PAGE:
WhatsApp faces consumer groups’ complaint over new privacy policy

The messaging service WhatsApp has come under criticism for its new privacy policy. [Shutterstock]

Several consumer organisations have launched a complaint against WhatsApp, accusing the messaging app of unduly pressuring users to accept its new privacy policy without explaining its consequences for personal data.

The European Consumer Organisation (BEUC) and eight of its members filed a complaint against WhatsApp on Monday (12 July) for “unfairly pressuring users to accept its new policies”, according to an official statement.

The consumer organisations point to the built-in notifications that the messaging app has been sending to its users, asking them to accept its updated privacy policy.

“WhatsApp has been bombarding users for months with aggressive and persistent pop-up messages to force them to accept its new terms of use and privacy policy,” said BEUC Director General Monique Goyens.

“They’ve been telling users that their access to their app will be cut off if they do not accept the new terms. Yet consumers don’t know what they are actually accepting.”

Updated privacy policy

According to the consumer organisations, WhatsApp has violated the EU Unfair Commercial Practices Directive by deploying an aggressive commercial practice. The complaint deems the notifications ‘persistent’ and ‘intrusive’, orchestrated with such a frequency as to put undue pressure on users, thereby limiting their freedom of choice.

The second aspect of the complaint points to an alleged lack of clarity in the change of privacy policy. BEUC and its members deem that the messaging service did not explain to users what the policy update would entail for their personal data in an understandable way, and gave the false impression that without their approval the app functionalities would be limited.

“WhatsApp has been deliberately vague about this and consumers would be exposed to far-reaching data processing without valid consent. That’s why we’re calling on the authorities to take swift action against WhatsApp to ensure that it respects consumer rights,” Goyens added.

WhatsApp, however, rejected the accusation that its new privacy policy was not sufficiently explained, pointing to a statement and FAQs published on its website. According to the messaging service, the updated privacy policy in fact provides more information to users.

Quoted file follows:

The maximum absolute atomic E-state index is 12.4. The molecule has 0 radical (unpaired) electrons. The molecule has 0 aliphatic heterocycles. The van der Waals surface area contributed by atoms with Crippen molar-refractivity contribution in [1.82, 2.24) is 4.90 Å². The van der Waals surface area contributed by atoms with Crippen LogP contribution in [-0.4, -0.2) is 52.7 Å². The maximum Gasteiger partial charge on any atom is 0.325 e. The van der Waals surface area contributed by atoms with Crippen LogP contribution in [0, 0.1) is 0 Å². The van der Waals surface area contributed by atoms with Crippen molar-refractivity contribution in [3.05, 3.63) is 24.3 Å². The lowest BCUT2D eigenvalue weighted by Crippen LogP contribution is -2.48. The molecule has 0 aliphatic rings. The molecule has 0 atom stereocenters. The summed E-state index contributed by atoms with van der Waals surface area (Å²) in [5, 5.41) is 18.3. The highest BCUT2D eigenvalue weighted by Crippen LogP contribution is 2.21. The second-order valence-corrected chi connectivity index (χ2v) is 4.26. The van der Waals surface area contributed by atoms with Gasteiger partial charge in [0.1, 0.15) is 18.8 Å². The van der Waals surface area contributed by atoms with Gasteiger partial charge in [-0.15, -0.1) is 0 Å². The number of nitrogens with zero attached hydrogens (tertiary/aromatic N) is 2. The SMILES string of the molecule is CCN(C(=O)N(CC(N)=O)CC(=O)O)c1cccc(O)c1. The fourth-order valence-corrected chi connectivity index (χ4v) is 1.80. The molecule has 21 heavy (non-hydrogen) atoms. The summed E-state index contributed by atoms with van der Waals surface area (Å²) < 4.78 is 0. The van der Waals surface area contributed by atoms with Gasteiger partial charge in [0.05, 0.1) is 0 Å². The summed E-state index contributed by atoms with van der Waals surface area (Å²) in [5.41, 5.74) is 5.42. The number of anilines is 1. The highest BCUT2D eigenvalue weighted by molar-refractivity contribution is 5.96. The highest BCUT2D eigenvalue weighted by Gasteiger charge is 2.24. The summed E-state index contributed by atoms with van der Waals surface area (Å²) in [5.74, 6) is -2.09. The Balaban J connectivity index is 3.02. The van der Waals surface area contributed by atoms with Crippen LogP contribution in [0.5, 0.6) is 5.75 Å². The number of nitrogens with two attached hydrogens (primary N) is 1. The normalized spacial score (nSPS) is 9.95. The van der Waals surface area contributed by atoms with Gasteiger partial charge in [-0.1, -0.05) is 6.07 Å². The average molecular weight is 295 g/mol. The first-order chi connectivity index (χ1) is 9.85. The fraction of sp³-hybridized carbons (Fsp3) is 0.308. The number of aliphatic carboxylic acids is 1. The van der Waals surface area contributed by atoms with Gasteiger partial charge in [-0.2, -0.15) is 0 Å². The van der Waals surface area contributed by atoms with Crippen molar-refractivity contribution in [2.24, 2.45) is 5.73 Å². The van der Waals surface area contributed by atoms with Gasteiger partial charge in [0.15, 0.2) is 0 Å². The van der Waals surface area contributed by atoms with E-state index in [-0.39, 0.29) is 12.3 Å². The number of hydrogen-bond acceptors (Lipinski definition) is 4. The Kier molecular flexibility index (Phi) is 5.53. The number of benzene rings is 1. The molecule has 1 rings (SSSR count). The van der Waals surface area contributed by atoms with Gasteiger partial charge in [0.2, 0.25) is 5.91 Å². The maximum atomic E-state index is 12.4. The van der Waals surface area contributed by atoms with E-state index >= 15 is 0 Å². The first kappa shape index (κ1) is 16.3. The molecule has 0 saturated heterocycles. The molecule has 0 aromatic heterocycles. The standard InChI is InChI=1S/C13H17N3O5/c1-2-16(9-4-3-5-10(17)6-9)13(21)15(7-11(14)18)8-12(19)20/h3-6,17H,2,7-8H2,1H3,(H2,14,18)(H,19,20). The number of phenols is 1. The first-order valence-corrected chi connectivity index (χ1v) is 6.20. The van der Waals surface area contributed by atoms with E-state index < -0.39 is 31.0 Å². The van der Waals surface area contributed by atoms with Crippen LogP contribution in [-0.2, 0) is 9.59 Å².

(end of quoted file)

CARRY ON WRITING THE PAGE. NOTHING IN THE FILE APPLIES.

“BEUC’s action is based on a misunderstanding of the purpose and effect of the update to our terms of service. Our recent update explains the options people have to message a business on WhatsApp and provides further transparency about how we collect and use data,” a WhatsApp spokesperson told EURACTIV.

Data protection scrutiny

The associations view WhatsApp as having failed to explain the privacy implications of personal data transfers to Facebook and other third parties, violating the EU Unfair Contract Terms Directive. WhatsApp’s updated privacy policy is currently also being investigated by the Hamburg Commissioner for Data Protection and Freedom of Information.

The German privacy watchdog issued on 11 May an order to WhatsApp to stop applying its new terms and conditions in the processing of personal data.

The Hamburg Data Protection Authority (DPA) considered the new privacy policy as giving the service too much power over personal data and the way in which it could be shared with Facebook, WhatsApp’s parent company.

The DPA also said the new provisions were misleading and unclear in defining the consequences of users’ approval for their privacy.

“The update does not expand our ability to share data with Facebook, and does not impact the privacy of your messages with friends or family, wherever they are in the world. We would welcome an opportunity to explain the update to BEUC to clarify what it means for people,” the WhatsApp spokesperson added.

The messaging service also pointed to the fact that personal communications will continue to be protected by its end-to-end encryption, a technology that ensures the privacy and integrity of the messages between the sender and receiver.

The DPA’s order was based on the urgency provisions of the General Data Protection Regulation (GDPR), which have a limited time application of three months. The emergency procedure was then brought to the attention of the European Data Protection Board (EDPB), which is expected to issue a binding decision in the coming weeks.

Consequences of the complaint

Since January 2020, BEUC and other umbrella organisations have been designated under the Consumer Protection Cooperation Regulation as bodies entitled to file complaints about cases of EU-wide infringements affecting consumers.

These infringements are brought to the attention of national consumer protection authorities in the EU and of the European Commission, through these complaints, called ‘external alerts’. BEUC now expects consumer authorities to launch an investigation into WhatsApp’s practices to ensure that it respects EU law and consumer rights.

BEUC has also recently launched external alerts against TikTok, Nintendo and airlines in the context of the pandemic.

[Edited by Molly Killeen/Zoran Radosavljevic]

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